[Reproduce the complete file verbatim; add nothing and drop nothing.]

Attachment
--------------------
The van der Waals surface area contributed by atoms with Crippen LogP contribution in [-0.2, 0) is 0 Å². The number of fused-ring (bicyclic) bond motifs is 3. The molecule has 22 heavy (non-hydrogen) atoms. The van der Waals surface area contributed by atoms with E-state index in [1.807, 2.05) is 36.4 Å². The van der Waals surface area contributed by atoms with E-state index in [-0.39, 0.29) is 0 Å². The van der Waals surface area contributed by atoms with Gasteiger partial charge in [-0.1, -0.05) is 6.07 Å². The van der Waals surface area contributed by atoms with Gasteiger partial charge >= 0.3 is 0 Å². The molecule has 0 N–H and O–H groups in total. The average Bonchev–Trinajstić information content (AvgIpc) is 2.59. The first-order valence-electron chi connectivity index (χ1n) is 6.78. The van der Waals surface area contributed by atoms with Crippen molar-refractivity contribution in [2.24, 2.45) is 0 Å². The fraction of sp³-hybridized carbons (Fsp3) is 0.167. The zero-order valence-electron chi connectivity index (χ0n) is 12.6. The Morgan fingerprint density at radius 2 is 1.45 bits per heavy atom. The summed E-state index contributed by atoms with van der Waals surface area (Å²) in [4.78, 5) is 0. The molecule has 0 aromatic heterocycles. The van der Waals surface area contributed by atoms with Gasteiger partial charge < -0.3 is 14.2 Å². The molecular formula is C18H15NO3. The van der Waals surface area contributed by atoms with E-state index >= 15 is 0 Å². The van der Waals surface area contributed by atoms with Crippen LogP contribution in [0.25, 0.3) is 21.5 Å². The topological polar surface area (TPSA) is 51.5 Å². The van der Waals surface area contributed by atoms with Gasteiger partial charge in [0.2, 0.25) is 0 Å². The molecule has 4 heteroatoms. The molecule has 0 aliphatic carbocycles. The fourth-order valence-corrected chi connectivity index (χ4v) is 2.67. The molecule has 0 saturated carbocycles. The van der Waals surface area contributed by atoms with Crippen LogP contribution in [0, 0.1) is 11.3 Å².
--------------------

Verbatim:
The van der Waals surface area contributed by atoms with Crippen LogP contribution in [-0.2, 0) is 0 Å². The number of fused-ring (bicyclic) bond motifs is 3. The molecule has 22 heavy (non-hydrogen) atoms. The van der Waals surface area contributed by atoms with E-state index in [1.807, 2.05) is 36.4 Å². The van der Waals surface area contributed by atoms with E-state index in [-0.39, 0.29) is 0 Å². The van der Waals surface area contributed by atoms with Gasteiger partial charge in [-0.1, -0.05) is 6.07 Å². The van der Waals surface area contributed by atoms with Gasteiger partial charge >= 0.3 is 0 Å². The molecule has 0 N–H and O–H groups in total. The average Bonchev–Trinajstić information content (AvgIpc) is 2.59. The first-order valence-electron chi connectivity index (χ1n) is 6.78. The van der Waals surface area contributed by atoms with Crippen molar-refractivity contribution in [2.24, 2.45) is 0 Å². The fraction of sp³-hybridized carbons (Fsp3) is 0.167. The zero-order valence-electron chi connectivity index (χ0n) is 12.6. The Morgan fingerprint density at radius 2 is 1.45 bits per heavy atom. The summed E-state index contributed by atoms with van der Waals surface area (Å²) in [4.78, 5) is 0. The molecule has 0 aromatic heterocycles. The van der Waals surface area contributed by atoms with Gasteiger partial charge < -0.3 is 14.2 Å². The molecular formula is C18H15NO3. The van der Waals surface area contributed by atoms with E-state index >= 15 is 0 Å². The van der Waals surface area contributed by atoms with Crippen LogP contribution in [0.25, 0.3) is 21.5 Å². The topological polar surface area (TPSA) is 51.5 Å². The van der Waals surface area contributed by atoms with Gasteiger partial charge in [0.2, 0.25) is 0 Å². The molecule has 4 heteroatoms. The molecule has 0 aliphatic carbocycles. The fourth-order valence-corrected chi connectivity index (χ4v) is 2.67. The molecule has 0 saturated carbocycles. The van der Waals surface area contributed by atoms with Crippen LogP contribution in [0, 0.1) is 11.3 Å².